I consider myself an experimental computer scientist, which means that I mainly design, implement, and evaluate new kinds of technology for a particular purpose or application. For this reason, I work at the intersection between human-computer interaction (HCI), ubiquitous computing (Ubicomp), and distributed software architectures. Most of my career, I’ve applied my research in healthcare, but have also done research in biology and global software development.

Over the years, I’ve been directing and involved in several externally funded projects and have been part of designing, developing, implementing, and evaluating a wide range of technologies.

Currently I’m actively involved in the following projects, which spans the healthcare areas of mental health, neurology, cardiovascular diseases, and diabetes:

  • Technology Enabled Mental Health (TEAM) is a 4 year Innovation Training Network (ITN), funded by the European Union’s Horizon 2020 programme under the Marie Skłodowska-Curie actions initiative. The TEAM network will support assessment, prevention and treatment of mental health difficulties in young people.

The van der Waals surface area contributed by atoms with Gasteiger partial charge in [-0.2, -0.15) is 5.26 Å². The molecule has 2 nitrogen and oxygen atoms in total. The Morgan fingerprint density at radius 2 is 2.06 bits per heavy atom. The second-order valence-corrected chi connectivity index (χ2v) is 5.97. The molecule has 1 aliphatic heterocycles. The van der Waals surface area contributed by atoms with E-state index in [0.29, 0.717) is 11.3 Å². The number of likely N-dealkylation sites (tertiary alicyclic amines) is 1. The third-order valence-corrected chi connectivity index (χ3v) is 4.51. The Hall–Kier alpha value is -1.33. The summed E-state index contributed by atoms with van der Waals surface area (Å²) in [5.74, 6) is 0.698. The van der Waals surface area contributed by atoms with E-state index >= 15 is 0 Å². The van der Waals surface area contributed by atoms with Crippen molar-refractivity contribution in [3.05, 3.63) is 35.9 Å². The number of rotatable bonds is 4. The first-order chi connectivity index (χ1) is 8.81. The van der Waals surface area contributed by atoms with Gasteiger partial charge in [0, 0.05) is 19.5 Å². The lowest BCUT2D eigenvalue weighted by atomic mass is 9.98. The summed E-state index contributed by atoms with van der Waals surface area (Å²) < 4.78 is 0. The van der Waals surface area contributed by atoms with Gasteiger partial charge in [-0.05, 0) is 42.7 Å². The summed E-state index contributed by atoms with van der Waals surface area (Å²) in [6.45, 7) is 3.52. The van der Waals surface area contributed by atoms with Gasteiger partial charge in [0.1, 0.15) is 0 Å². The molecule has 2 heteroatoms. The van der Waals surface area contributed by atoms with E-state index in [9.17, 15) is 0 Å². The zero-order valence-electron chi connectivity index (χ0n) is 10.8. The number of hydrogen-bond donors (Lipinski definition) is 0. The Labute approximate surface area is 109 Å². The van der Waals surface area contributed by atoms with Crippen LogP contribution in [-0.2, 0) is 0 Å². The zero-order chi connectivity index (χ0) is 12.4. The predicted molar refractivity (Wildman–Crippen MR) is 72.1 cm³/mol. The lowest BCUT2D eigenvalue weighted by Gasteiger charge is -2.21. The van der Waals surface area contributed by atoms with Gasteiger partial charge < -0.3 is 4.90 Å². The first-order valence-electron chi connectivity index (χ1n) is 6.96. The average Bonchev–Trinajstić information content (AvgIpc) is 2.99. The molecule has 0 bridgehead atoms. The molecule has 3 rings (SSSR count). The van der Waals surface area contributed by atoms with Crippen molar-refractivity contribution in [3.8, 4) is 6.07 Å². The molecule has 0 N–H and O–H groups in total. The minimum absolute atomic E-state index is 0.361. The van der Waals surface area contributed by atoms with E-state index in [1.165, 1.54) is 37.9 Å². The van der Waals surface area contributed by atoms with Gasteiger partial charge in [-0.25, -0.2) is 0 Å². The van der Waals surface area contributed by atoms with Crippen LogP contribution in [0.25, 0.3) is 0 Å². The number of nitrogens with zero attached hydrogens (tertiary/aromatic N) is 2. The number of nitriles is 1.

• The RADMIS project focusing on reducing the rate and duration of readmission among patients with unipolar and bipolar disorder using smartphone-based monitoring and treatment.
  • The REAFEL project focusing on optimizing diagnosis, treatment and care of patient with cardiovascular diseases and atrial fibrillation using remote ECG and contextual monitoring.
  • The BHRP project focusing on the design and implementation of a biometric healthcare research platform for research in psychiatric and neurological diseases using wearable and mobile sensor technologies.
  • The Phy-Psy Trial, which is a cluster randomised, parallel-group, 5-year trial of coordinated, co-produced care to reduce the excess mortality of patients with severe mental illness by improving the treatment of their co-morbid physical conditions.